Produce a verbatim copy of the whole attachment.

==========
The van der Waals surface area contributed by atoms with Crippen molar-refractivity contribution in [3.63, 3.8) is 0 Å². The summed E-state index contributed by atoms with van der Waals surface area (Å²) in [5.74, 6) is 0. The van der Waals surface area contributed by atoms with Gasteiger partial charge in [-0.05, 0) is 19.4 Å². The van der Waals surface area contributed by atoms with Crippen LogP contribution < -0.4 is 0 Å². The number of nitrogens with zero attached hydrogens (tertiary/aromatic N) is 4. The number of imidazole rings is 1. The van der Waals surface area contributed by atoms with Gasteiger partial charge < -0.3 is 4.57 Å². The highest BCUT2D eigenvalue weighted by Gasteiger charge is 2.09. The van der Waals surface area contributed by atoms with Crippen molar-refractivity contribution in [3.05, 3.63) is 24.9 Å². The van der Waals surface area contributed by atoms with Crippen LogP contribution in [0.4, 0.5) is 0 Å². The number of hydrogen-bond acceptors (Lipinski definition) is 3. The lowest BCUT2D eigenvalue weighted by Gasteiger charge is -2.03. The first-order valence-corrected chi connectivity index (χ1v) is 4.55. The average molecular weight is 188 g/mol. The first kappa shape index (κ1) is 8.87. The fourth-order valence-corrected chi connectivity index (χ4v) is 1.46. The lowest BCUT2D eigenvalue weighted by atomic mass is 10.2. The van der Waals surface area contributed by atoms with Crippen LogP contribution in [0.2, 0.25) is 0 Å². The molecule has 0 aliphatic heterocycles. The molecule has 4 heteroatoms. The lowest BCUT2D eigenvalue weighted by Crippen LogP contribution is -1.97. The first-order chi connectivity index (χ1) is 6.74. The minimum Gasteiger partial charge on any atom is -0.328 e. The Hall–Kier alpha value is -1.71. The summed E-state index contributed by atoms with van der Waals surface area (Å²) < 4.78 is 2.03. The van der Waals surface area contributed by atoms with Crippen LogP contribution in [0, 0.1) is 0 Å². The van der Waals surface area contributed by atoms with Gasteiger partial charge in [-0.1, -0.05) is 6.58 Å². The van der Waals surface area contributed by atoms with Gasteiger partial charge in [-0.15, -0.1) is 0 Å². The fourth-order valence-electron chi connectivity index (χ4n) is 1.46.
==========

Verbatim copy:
The van der Waals surface area contributed by atoms with Crippen molar-refractivity contribution in [3.63, 3.8) is 0 Å². The summed E-state index contributed by atoms with van der Waals surface area (Å²) in [5.74, 6) is 0. The van der Waals surface area contributed by atoms with Gasteiger partial charge in [-0.05, 0) is 19.4 Å². The van der Waals surface area contributed by atoms with Crippen LogP contribution < -0.4 is 0 Å². The number of nitrogens with zero attached hydrogens (tertiary/aromatic N) is 4. The number of imidazole rings is 1. The van der Waals surface area contributed by atoms with Gasteiger partial charge < -0.3 is 4.57 Å². The highest BCUT2D eigenvalue weighted by Gasteiger charge is 2.09. The van der Waals surface area contributed by atoms with Crippen molar-refractivity contribution in [3.05, 3.63) is 24.9 Å². The van der Waals surface area contributed by atoms with Crippen LogP contribution in [0.4, 0.5) is 0 Å². The number of hydrogen-bond acceptors (Lipinski definition) is 3. The lowest BCUT2D eigenvalue weighted by Gasteiger charge is -2.03. The first-order valence-corrected chi connectivity index (χ1v) is 4.55. The average molecular weight is 188 g/mol. The first kappa shape index (κ1) is 8.87. The fourth-order valence-corrected chi connectivity index (χ4v) is 1.46. The lowest BCUT2D eigenvalue weighted by atomic mass is 10.2. The van der Waals surface area contributed by atoms with Crippen LogP contribution in [0.2, 0.25) is 0 Å². The molecule has 0 aliphatic heterocycles. The molecule has 4 heteroatoms. The lowest BCUT2D eigenvalue weighted by Crippen LogP contribution is -1.97. The first-order chi connectivity index (χ1) is 6.74. The minimum Gasteiger partial charge on any atom is -0.328 e. The Hall–Kier alpha value is -1.71. The summed E-state index contributed by atoms with van der Waals surface area (Å²) < 4.78 is 2.03. The van der Waals surface area contributed by atoms with Crippen LogP contribution in [0, 0.1) is 0 Å². The van der Waals surface area contributed by atoms with Gasteiger partial charge in [-0.1, -0.05) is 6.58 Å². The van der Waals surface area contributed by atoms with Gasteiger partial charge in [-0.15, -0.1) is 0 Å². The fourth-order valence-electron chi connectivity index (χ4n) is 1.46.